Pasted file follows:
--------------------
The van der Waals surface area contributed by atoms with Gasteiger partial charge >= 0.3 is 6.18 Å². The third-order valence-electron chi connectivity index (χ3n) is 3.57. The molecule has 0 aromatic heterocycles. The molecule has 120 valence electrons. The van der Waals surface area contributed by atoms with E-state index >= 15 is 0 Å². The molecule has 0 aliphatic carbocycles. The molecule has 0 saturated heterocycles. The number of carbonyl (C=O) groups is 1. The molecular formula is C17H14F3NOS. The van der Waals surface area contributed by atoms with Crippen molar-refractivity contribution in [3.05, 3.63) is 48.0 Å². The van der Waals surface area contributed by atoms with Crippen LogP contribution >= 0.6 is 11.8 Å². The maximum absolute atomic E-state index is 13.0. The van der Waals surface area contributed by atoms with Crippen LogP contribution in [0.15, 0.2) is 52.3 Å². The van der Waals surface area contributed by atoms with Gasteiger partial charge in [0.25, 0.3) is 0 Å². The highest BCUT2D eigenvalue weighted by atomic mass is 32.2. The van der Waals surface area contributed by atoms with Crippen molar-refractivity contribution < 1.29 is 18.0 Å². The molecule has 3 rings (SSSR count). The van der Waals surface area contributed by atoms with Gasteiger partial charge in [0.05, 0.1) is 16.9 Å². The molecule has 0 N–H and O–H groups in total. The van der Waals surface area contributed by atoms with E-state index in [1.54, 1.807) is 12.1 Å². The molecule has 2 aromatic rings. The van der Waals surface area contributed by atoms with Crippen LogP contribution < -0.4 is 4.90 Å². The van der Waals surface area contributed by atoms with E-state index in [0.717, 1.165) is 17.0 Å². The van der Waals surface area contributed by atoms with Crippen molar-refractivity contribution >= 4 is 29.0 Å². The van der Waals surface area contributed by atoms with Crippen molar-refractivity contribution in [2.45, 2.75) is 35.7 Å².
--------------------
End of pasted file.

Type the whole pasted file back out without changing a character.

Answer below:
The van der Waals surface area contributed by atoms with Gasteiger partial charge >= 0.3 is 6.18 Å². The third-order valence-electron chi connectivity index (χ3n) is 3.57. The molecule has 0 aromatic heterocycles. The molecule has 120 valence electrons. The van der Waals surface area contributed by atoms with E-state index >= 15 is 0 Å². The molecule has 0 aliphatic carbocycles. The molecule has 0 saturated heterocycles. The number of carbonyl (C=O) groups is 1. The molecular formula is C17H14F3NOS. The van der Waals surface area contributed by atoms with Crippen molar-refractivity contribution in [3.05, 3.63) is 48.0 Å². The van der Waals surface area contributed by atoms with Crippen LogP contribution >= 0.6 is 11.8 Å². The maximum absolute atomic E-state index is 13.0. The van der Waals surface area contributed by atoms with Crippen LogP contribution in [0.15, 0.2) is 52.3 Å². The van der Waals surface area contributed by atoms with Gasteiger partial charge in [0.25, 0.3) is 0 Å². The highest BCUT2D eigenvalue weighted by atomic mass is 32.2. The van der Waals surface area contributed by atoms with Crippen molar-refractivity contribution < 1.29 is 18.0 Å². The molecule has 3 rings (SSSR count). The van der Waals surface area contributed by atoms with Gasteiger partial charge in [0.05, 0.1) is 16.9 Å². The molecule has 0 N–H and O–H groups in total. The van der Waals surface area contributed by atoms with E-state index in [1.54, 1.807) is 12.1 Å². The molecule has 2 aromatic rings. The van der Waals surface area contributed by atoms with Crippen LogP contribution < -0.4 is 4.90 Å². The van der Waals surface area contributed by atoms with E-state index in [0.717, 1.165) is 17.0 Å². The van der Waals surface area contributed by atoms with Crippen molar-refractivity contribution >= 4 is 29.0 Å². The van der Waals surface area contributed by atoms with Crippen molar-refractivity contribution in [2.45, 2.75) is 35.7 Å².